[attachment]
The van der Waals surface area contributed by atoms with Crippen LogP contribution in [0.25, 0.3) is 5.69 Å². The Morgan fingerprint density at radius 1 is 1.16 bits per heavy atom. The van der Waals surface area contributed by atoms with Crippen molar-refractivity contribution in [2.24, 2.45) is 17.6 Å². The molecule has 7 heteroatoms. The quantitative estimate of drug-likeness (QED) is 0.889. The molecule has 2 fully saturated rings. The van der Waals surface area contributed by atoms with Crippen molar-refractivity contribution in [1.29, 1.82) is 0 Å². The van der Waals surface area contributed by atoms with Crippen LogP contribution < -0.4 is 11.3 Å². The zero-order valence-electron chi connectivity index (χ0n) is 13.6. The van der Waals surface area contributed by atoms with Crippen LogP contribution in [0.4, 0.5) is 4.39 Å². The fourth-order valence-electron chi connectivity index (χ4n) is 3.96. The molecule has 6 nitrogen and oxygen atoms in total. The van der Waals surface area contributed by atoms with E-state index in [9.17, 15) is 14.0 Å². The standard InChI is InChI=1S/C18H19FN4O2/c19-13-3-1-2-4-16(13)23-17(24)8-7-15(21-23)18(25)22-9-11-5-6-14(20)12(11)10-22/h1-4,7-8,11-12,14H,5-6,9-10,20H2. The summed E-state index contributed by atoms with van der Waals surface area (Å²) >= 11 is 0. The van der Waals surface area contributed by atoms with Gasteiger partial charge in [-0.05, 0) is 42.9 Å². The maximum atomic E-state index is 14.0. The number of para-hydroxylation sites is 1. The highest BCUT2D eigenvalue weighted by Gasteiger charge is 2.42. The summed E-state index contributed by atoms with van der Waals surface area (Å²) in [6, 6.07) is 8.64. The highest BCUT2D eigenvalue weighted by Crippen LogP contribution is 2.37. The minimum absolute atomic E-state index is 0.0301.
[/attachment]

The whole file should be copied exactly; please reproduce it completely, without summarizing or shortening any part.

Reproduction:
The van der Waals surface area contributed by atoms with Crippen LogP contribution in [0.25, 0.3) is 5.69 Å². The Morgan fingerprint density at radius 1 is 1.16 bits per heavy atom. The van der Waals surface area contributed by atoms with Crippen molar-refractivity contribution in [2.24, 2.45) is 17.6 Å². The molecule has 7 heteroatoms. The quantitative estimate of drug-likeness (QED) is 0.889. The molecule has 2 fully saturated rings. The van der Waals surface area contributed by atoms with Crippen molar-refractivity contribution in [1.29, 1.82) is 0 Å². The van der Waals surface area contributed by atoms with Crippen LogP contribution < -0.4 is 11.3 Å². The zero-order valence-electron chi connectivity index (χ0n) is 13.6. The van der Waals surface area contributed by atoms with Crippen LogP contribution in [0.4, 0.5) is 4.39 Å². The fourth-order valence-electron chi connectivity index (χ4n) is 3.96. The molecule has 6 nitrogen and oxygen atoms in total. The van der Waals surface area contributed by atoms with E-state index in [9.17, 15) is 14.0 Å². The standard InChI is InChI=1S/C18H19FN4O2/c19-13-3-1-2-4-16(13)23-17(24)8-7-15(21-23)18(25)22-9-11-5-6-14(20)12(11)10-22/h1-4,7-8,11-12,14H,5-6,9-10,20H2. The summed E-state index contributed by atoms with van der Waals surface area (Å²) >= 11 is 0. The van der Waals surface area contributed by atoms with Gasteiger partial charge in [-0.05, 0) is 42.9 Å². The maximum atomic E-state index is 14.0. The number of para-hydroxylation sites is 1. The highest BCUT2D eigenvalue weighted by Gasteiger charge is 2.42. The summed E-state index contributed by atoms with van der Waals surface area (Å²) in [6, 6.07) is 8.64. The highest BCUT2D eigenvalue weighted by Crippen LogP contribution is 2.37. The minimum absolute atomic E-state index is 0.0301.